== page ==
The basis of every pleural mesothelioma legal claim is that the defendant failed in its duty to ensure the safety of those exposed to an asbestos product. Legal theory about asbestos liability has been well-established for many years now. For instance, asbestos victims have been able to sue manufacturers of asbestos products for failing to warn about the dangers of their products since the landmark case Borel v. Fibreboard Paper Prods. Corp.
Obtaining compensation for asbestos personal injuries isn’t cut and dry. Whether or not you obtain compensation will depend on the specific facts of your case and your ability to navigate the court’s procedural requirements. That’s why it is important to consult a qualified pleural mesothelioma attorney to help you understand the claims filing process.
There are several ways to file a mesothelioma claim, including lawsuits, asbestos trust fund claims, workers’ compensation claims and VA claims.
There are two types of mesothelioma lawsuits: Personal-injury claims and wrongful death lawsuits.
The majority of mesothelioma lawsuits are settled before going to trial. A qualified mesothelioma attorney can discuss your options for filing a lawsuit and can guide you through the filing process.
Many companies that exposed workers to asbestos filed for Chapter 11 bankruptcy protection. To successfully file, these companies were ordered to set up trust funds to cover current and future asbestos claims. A lawyer experienced in asbestos litigation can determine if a company you worked for has an asbestos trust fund and can help you file a claim.
People exposed to asbestos at work can turn to the workers’ compensation system for financial assistance. These laws vary by state and compensation is usually significantly lower than financial help from lawsuits or asbestos trust funds.
Veterans exposed to asbestos during military service can file a claim with the U.S. Department of Veterans Affairs. Veterans can seek VA disability claims, VA health care and dependency and indemnity compensation.
In addition to filing your case with the court, your attorney also handles sending the document to all defendants. Once that happens, more document filings and evidence gathering take place and eventually lead to a trial or possibly a settlement.
Each defendant has a limited amount of time to respond to your complaint with a document known as an answer. A defendant usually uses the answer to deny all of the claims made in the complaint. This filing is usually followed by a motion to dismiss, which points out any failures on your part to state a sufficient legal claim or follow other procedural requirements. If the court grants the motion to dismiss, your case will end.
Otherwise, the parties will continue filing documents with the court to narrow the issues that will be addressed during trial. They will also engage in discovery, which involves gathering more facts, disclosing documents like your medical records and the defendant’s company records, and deposing witnesses. You can expect to be deposed early in your case. Your attorney will seek to have it done in a place, like your home, where you can be comfortable and receive necessary medical care.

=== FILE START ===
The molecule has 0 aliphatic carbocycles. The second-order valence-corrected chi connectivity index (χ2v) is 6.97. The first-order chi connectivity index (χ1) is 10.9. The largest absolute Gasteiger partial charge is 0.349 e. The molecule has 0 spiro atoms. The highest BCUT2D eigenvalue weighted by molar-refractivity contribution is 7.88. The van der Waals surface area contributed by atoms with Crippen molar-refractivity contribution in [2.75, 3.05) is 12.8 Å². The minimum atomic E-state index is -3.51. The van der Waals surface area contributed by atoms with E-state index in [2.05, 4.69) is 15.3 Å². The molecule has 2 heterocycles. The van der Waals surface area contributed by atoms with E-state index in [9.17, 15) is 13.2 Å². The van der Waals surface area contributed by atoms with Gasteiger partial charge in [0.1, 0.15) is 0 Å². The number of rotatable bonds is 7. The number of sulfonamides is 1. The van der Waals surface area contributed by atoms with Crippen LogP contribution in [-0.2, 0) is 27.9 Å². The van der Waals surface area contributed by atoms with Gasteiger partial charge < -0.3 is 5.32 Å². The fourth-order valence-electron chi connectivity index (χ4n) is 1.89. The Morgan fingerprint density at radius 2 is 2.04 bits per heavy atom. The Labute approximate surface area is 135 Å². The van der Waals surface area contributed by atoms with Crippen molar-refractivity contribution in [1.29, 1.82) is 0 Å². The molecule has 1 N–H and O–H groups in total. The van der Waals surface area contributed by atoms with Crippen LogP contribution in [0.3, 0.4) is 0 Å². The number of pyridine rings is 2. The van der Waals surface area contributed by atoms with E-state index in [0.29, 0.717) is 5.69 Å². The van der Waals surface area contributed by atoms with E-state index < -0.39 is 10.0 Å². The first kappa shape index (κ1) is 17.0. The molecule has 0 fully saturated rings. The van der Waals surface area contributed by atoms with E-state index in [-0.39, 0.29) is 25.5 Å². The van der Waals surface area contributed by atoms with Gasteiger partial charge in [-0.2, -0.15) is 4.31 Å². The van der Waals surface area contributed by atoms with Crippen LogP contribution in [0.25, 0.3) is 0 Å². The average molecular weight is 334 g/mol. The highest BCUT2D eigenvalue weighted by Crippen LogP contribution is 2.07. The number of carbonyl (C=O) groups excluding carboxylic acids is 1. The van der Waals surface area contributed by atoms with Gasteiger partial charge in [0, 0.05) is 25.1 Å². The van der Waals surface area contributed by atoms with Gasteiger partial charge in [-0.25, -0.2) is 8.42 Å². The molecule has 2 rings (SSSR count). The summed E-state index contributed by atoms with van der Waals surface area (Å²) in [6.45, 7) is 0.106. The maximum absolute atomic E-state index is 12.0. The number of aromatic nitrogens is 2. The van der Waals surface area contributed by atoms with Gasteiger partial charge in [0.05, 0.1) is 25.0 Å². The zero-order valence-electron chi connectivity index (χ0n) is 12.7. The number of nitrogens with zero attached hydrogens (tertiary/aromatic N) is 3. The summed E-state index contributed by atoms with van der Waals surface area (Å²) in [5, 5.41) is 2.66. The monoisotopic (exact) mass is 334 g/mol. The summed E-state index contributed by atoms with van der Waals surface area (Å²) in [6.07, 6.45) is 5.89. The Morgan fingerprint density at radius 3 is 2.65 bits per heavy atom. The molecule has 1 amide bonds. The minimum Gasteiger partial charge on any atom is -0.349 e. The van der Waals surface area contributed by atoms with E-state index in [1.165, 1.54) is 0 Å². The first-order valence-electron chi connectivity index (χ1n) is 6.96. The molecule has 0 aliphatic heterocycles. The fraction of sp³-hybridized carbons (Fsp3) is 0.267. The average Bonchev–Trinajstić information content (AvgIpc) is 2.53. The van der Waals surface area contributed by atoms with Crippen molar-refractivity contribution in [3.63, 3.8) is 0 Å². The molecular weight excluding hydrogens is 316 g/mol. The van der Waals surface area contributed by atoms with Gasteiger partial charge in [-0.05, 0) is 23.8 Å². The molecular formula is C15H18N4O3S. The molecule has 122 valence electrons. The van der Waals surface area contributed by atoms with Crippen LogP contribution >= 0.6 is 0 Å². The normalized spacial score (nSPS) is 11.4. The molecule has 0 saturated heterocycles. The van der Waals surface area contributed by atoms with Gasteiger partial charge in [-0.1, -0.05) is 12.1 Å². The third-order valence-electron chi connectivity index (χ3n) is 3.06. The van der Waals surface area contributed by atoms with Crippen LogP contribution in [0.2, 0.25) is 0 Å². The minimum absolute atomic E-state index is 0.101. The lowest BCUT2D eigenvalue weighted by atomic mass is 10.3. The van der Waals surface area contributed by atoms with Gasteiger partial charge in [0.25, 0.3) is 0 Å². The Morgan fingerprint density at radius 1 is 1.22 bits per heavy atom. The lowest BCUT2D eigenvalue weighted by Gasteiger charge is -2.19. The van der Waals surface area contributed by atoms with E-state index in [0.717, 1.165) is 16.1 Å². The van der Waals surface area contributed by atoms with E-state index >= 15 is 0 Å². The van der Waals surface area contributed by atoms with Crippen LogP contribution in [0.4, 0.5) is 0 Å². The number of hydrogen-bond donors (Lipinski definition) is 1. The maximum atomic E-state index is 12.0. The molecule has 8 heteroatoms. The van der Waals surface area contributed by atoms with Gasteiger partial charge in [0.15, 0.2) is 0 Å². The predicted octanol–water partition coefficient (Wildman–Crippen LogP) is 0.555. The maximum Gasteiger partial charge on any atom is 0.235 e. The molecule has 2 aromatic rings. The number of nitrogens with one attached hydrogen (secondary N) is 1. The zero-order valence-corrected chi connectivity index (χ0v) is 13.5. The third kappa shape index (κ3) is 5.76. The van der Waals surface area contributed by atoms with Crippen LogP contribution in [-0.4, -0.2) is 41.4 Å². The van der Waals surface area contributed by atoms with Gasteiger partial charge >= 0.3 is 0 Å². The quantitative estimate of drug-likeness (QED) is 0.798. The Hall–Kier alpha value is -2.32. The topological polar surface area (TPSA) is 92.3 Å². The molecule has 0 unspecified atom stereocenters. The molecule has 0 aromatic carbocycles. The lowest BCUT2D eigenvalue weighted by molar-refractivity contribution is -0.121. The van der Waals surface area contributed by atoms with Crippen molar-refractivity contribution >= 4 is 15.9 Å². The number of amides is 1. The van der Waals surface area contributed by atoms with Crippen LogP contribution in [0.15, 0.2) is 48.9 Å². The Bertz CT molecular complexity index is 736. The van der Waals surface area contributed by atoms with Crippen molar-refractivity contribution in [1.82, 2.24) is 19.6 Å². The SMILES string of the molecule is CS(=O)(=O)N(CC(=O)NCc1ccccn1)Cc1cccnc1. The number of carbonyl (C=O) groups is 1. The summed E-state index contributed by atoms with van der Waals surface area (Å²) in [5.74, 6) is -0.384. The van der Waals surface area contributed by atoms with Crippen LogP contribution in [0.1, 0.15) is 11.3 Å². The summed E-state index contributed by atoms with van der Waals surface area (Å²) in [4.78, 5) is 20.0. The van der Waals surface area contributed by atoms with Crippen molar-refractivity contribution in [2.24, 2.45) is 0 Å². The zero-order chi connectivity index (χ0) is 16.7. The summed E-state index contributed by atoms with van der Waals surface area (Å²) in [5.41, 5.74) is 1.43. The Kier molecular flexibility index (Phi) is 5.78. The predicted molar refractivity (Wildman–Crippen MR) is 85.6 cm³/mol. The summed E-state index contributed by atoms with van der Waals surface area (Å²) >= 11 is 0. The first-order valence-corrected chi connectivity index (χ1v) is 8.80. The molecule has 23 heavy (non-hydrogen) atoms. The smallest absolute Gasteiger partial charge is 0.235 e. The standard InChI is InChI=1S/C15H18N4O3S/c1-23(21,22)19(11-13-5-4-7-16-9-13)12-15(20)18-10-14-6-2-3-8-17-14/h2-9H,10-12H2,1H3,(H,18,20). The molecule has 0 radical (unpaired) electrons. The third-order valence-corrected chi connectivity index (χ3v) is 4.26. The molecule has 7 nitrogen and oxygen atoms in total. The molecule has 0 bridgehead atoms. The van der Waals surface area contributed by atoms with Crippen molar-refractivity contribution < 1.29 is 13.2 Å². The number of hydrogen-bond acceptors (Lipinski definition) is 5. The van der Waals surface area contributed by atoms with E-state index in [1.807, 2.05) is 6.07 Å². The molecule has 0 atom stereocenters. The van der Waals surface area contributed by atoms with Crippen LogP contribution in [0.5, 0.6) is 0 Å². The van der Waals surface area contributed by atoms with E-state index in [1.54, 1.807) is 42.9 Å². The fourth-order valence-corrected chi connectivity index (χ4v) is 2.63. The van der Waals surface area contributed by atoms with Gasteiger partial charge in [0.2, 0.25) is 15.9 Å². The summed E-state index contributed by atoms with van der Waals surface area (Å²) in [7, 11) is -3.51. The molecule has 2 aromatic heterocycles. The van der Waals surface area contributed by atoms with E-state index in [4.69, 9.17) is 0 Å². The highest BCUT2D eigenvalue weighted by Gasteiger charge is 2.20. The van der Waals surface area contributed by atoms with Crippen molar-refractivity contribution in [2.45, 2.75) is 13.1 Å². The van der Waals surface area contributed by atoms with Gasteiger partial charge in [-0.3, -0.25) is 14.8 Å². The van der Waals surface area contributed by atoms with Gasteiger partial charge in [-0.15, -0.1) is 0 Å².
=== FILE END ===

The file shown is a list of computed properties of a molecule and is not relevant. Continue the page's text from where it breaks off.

Some of the facts your attorney gathers during discovery will be used as evidence at trial. The evidence will be used to prove that your injuries were caused by the defendants’ products and conduct and that the defendant failed in its legal duty to protect you by warning you about asbestos risks.
Filing a claim can finally hold those who neglected to warn and protect you against asbestos exposure accountable for their actions. Many companies were aware of the risks of asbestos during the late 1930s, but its many desirable and low-cost properties outweighed the risks to their workers. You have the legal right to file a claim against the company, manufacturer or person who knowingly exposed you to the toxic material.
Although the legal process is one way to seek justice, there’s another important reason to file a claim: Compensation.
Mesothelioma treatment is expensive. From surgery and chemotherapy to traveling and doctor appointments, the medical bills have a way of adding up. Other costs related to a pleural mesothelioma diagnosis include lost wages, medical expenses not covered by insurance, travel and lodging accommodations, funeral expenses and physical and mental distress, also known as pain and suffering.
In addition to holding the defendants accountable, your attorney will also urge the jury to award you compensation for your medical expenses, pain and suffering, lost income and possible punitive damages. Your lawyer will ask for a specific amount based on a careful evaluation of your case and the losses you suffered.
States have different laws about assigning financial liability when there is more than one defendant responsible for an asbestos personal injury. Your attorney can explain how any award you ultimately receive is divided among the defendants.
Along the way, your attorney may be able to negotiate a settlement on your behalf with one or more defendants. But if disputes about material facts remain after the parties have filed motions and completed discovery, the case will go to trial. Again, your attorney will oversee this process, but will keep you informed and obtain your input. Depending on the strength of your evidence at trial, you may be able to settle before the trial ends. Your attorney should also remind you that there are no guarantees that you will receive a jury award or a settlement.
Keep in mind that the best way to know what to expect during the claims process is to consult a knowledgeable pleural mesothelioma attorney.
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